Out of the all the books I read for pleasure, the standout was Will Chancellor’s debut. He had the misfortune of becoming my friend or else I would have certainly tried to review A Brave Man Seven Storeys Tall. This is what we writers call a BIG BOOK — the ambition here is matched by the talent and Chancellor’s storytelling abilities place him with the best. You’ve go water polo, academia, art world, and myth playing out in locations that span across the globe from Palo Alto to Iceland. And, well, I’m a sucker for father-son epics and novels that at least partially and unabashedly deal in ideas.

Speaking of ideas, two more, books that were unlike anything else: one came from a writer I know well and love wildly, the Chinese avant garde writer Can Xue and her second English-translated novel The Last Lover. I don’t know what to say — it is as ever very hard to piece and probe and dissect and even just arrange in a line, but the pleasure for me of reading her is reading something truly surreal in our time, an era where so many books feel painfully, embarrassingly, appallingly safe. On the other side is someone I’d never read before: T.J. Clark. I’m lucky to know a lot of excellent art historians and a visit to a venerable Midwest art department resulted in my picking up and falling in love with this art historian’s work. His The Sight of Death: An Experiment in Art Writing came out in 2006 and is simply a collection of personal, political, and philosophical musings and meditations on two Nicolas Poussin painting that were hanging in a room in the Getty in 2000. For several hundred pages, this diary where seemingly nothing happens cast a very strong spell over me, and I still don’t know how he did it.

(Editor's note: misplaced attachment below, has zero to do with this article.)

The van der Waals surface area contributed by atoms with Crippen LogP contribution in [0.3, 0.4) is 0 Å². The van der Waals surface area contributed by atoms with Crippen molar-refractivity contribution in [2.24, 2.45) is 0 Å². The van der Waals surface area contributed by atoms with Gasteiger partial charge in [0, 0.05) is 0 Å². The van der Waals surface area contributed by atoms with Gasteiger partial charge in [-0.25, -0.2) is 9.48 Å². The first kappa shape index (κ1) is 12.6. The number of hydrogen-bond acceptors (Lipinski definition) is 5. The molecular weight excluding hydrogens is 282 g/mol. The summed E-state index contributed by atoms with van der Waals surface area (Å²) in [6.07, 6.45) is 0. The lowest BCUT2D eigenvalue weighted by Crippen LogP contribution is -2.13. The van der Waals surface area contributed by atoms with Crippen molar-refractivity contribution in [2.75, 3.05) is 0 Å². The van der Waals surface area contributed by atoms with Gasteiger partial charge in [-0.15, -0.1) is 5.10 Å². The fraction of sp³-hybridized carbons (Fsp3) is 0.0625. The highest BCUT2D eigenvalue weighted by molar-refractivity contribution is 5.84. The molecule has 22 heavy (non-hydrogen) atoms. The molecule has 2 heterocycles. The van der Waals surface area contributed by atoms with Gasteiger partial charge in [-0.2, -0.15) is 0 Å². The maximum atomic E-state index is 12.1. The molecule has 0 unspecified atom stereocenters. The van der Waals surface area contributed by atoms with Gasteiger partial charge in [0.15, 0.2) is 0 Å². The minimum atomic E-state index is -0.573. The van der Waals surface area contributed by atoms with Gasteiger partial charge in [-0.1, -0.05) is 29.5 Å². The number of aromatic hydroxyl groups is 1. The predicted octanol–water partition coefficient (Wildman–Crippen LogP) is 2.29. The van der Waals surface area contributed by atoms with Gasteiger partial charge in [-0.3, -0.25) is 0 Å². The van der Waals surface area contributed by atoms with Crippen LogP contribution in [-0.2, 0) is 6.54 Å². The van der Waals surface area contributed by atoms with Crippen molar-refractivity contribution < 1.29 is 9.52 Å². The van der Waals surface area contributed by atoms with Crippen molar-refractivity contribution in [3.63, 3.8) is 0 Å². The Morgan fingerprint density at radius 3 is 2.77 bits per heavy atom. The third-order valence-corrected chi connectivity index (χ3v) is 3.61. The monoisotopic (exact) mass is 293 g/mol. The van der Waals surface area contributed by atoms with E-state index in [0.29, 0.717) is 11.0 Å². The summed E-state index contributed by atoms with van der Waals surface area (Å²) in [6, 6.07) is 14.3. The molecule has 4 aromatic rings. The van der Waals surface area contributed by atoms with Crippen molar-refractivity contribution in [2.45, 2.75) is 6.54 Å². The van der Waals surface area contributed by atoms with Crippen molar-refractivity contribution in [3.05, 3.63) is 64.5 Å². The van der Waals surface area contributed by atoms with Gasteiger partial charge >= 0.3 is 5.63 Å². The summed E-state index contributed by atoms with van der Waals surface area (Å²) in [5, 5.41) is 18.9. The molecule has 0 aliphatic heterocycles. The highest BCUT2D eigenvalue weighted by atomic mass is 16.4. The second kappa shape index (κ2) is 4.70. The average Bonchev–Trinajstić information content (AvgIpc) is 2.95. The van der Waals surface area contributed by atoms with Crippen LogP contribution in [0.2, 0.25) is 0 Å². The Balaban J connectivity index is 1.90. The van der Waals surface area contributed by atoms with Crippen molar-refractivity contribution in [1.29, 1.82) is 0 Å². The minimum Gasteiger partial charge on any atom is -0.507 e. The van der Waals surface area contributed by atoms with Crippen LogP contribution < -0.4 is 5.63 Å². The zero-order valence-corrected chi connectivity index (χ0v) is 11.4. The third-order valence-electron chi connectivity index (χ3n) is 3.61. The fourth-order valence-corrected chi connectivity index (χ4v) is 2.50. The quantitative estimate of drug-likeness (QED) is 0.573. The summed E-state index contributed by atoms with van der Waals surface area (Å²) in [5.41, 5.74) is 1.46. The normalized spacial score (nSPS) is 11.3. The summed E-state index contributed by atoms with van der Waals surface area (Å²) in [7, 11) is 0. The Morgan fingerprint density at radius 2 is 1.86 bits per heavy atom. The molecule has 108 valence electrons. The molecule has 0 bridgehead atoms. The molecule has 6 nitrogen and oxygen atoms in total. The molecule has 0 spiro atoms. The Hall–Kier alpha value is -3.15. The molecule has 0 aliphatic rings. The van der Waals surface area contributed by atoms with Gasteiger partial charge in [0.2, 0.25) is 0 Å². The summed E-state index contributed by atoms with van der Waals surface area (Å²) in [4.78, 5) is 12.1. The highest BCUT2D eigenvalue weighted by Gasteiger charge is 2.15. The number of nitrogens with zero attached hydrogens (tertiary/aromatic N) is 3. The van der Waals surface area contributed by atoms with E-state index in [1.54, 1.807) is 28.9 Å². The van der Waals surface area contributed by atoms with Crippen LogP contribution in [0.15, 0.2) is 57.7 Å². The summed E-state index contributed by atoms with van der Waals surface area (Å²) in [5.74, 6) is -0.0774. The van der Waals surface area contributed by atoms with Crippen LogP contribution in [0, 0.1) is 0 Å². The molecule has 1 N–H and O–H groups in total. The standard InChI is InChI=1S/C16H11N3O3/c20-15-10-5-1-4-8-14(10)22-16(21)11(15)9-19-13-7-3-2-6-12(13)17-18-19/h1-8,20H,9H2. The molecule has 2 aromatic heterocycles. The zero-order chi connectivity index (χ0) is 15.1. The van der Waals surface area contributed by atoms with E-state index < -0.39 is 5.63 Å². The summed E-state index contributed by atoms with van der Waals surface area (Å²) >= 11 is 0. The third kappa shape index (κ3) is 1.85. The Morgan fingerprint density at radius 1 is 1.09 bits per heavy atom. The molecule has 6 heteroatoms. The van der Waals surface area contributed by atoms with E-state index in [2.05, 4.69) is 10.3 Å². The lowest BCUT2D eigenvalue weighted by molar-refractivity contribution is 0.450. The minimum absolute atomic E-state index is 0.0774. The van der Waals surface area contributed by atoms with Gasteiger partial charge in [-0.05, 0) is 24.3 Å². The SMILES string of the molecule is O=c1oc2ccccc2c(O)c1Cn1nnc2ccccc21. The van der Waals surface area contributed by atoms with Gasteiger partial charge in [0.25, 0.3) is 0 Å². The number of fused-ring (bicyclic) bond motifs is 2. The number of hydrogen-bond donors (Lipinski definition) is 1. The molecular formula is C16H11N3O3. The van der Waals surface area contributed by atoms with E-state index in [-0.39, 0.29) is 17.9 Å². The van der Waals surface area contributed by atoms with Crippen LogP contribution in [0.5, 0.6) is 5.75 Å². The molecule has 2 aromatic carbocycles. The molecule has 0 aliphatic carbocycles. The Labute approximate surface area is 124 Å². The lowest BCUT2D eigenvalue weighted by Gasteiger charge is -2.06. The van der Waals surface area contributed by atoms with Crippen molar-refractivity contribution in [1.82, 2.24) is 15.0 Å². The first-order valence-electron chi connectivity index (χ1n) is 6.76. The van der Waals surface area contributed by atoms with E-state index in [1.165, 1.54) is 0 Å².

Maybe to some “Novel of Ideas” or “Books of Ideas” sound like critical and commercial death sentences, but they have always been my page-turners, and especially in 2014 and undoubtedly onward. May we not fear concepts, philosophies, themes in a time (all times?) when it feels like our survival depends on it.

More from A Year in Reading 2014

Don’t miss: A Year in Reading 2013, 2012, 2011, 2010, 2009, 2008, 2007, 2006, 2005